If you meet any of the above mentioned recommendations for considering bone density testing, give Peninsula Radiology a call at (757) 898-8830. We’d love to help!

What is a Bone Density Scan?

bone density Newport News VAbone density scan, or dual-energy x-ray absorptiometry (DEXA), is an enhanced type of x-ray used to measure bone density. The test is noninvasive and helps physicians to diagnose and treat conditions related to bone density. DEXA bone densitometry is a simple, painless procedure that  provides your physician with valuable data regarding your risk of developing a fracture.

Why is it used?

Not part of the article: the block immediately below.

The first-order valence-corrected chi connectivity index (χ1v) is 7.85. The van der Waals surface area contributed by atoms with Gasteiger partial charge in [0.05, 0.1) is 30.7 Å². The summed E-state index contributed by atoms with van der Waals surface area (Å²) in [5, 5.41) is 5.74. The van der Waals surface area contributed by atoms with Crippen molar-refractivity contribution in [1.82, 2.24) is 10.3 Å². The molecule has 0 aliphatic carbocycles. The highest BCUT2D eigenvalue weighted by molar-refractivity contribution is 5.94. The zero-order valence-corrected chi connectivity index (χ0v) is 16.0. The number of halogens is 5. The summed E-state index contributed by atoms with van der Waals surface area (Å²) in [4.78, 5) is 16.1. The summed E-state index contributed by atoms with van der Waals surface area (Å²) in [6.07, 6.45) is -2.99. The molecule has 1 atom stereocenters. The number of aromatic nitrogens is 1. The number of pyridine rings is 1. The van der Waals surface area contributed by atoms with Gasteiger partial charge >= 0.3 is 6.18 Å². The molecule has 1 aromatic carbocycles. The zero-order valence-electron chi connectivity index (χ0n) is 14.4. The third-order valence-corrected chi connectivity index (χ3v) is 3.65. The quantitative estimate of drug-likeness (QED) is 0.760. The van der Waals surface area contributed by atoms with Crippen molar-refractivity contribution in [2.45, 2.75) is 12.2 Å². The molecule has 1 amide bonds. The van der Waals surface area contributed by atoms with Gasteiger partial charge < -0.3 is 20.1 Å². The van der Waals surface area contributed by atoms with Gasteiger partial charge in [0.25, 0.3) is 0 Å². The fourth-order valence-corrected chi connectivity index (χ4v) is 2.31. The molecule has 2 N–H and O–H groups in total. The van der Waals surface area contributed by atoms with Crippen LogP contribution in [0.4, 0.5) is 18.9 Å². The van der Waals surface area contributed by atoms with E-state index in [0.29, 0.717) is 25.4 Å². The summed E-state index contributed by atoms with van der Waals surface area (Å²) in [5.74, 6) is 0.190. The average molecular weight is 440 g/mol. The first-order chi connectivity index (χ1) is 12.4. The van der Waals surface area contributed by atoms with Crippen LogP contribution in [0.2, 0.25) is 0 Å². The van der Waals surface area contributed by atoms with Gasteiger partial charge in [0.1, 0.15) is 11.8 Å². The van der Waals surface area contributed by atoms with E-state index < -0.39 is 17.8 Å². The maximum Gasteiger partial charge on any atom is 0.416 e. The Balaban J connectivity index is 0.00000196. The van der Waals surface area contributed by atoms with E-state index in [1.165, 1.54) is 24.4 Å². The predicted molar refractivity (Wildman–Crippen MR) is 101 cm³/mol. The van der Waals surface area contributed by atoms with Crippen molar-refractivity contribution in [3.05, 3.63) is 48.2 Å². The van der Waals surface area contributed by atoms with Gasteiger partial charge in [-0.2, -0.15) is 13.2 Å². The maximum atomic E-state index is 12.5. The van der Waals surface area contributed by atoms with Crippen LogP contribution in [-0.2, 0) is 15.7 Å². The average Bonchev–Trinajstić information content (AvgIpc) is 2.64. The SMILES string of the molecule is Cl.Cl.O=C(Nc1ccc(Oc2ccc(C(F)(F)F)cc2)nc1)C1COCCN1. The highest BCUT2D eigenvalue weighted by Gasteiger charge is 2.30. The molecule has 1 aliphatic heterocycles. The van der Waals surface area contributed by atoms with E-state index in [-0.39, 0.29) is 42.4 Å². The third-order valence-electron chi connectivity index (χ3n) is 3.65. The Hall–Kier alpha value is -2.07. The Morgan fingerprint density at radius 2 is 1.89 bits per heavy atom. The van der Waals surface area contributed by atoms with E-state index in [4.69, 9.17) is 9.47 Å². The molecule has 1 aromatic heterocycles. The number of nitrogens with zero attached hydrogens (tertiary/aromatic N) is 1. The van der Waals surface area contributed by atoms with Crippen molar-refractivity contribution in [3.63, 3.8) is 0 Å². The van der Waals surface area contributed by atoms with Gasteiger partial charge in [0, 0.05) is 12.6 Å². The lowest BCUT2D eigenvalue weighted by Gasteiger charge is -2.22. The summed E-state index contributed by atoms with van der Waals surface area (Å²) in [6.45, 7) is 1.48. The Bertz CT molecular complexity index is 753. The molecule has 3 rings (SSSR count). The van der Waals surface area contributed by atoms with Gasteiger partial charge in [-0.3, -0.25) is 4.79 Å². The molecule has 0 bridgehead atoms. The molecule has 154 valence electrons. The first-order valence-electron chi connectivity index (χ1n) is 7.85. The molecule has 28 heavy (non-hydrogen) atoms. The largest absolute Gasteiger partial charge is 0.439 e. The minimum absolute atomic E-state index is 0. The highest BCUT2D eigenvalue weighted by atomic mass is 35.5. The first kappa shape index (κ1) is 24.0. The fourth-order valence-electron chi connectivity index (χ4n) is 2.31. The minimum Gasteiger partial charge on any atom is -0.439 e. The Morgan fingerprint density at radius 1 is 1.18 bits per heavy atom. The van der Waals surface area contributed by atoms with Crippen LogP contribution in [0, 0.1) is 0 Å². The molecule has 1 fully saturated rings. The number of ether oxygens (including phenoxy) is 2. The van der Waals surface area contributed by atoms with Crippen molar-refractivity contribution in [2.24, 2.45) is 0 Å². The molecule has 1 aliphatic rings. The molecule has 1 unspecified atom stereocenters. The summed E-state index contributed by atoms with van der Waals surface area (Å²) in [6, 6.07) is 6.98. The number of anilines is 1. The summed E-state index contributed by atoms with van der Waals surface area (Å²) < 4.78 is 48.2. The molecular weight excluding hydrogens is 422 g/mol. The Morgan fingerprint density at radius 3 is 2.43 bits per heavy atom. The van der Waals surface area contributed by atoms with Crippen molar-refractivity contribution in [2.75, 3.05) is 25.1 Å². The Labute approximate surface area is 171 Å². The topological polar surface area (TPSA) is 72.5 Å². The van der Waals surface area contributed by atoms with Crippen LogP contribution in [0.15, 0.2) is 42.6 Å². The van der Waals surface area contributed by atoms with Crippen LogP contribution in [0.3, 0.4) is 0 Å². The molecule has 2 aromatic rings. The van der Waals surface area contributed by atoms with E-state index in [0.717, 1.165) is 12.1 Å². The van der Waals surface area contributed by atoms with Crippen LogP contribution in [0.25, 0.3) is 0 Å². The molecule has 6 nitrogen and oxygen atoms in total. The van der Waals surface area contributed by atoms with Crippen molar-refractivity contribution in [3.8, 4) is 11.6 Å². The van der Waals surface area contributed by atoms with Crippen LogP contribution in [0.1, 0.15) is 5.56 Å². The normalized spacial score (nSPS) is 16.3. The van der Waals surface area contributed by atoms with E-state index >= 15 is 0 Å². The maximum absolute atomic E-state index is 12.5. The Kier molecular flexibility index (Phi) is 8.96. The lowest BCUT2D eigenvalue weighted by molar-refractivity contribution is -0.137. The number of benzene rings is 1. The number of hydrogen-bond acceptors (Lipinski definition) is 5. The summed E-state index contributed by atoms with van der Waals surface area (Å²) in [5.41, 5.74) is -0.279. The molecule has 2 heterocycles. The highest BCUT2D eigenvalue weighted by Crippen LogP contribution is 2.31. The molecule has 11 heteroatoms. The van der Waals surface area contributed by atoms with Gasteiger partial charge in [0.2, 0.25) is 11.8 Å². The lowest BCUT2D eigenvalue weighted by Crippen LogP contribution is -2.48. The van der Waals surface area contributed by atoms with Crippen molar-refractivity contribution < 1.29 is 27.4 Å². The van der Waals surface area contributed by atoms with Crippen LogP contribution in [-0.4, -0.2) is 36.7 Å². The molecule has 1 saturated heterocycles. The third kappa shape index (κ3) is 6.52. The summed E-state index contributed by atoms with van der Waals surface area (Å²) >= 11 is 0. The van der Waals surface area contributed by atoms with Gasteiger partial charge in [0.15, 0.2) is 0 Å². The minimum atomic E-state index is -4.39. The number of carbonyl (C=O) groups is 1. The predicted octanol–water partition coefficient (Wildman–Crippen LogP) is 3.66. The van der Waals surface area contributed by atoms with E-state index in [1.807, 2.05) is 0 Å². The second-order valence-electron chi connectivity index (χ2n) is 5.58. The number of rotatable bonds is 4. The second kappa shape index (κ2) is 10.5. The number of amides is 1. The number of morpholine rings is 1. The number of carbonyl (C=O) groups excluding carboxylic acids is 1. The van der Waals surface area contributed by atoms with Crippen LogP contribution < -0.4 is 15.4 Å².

Bone density scans are commonly used to diagnose and track the effects of osteoporosis and other conditions that can cause bone loss. The DEXA test can identify conditions related to bone density and can be used to assess fracture risks. A DEXA test is recommended for many people, including (but not limited to):

  • women who are post-menopausal and not taking estrogen
  • a person with a personal or maternal history of hip fracture
  • a person who has experienced a fracture after only mild trauma
  • a person with type 1 diabetes, liver disease, kidney disease, or a family history of osteoporosis
  • post-menopausal women who are tall (over 5 feet 7 inches) or thin (less than 125 pounds)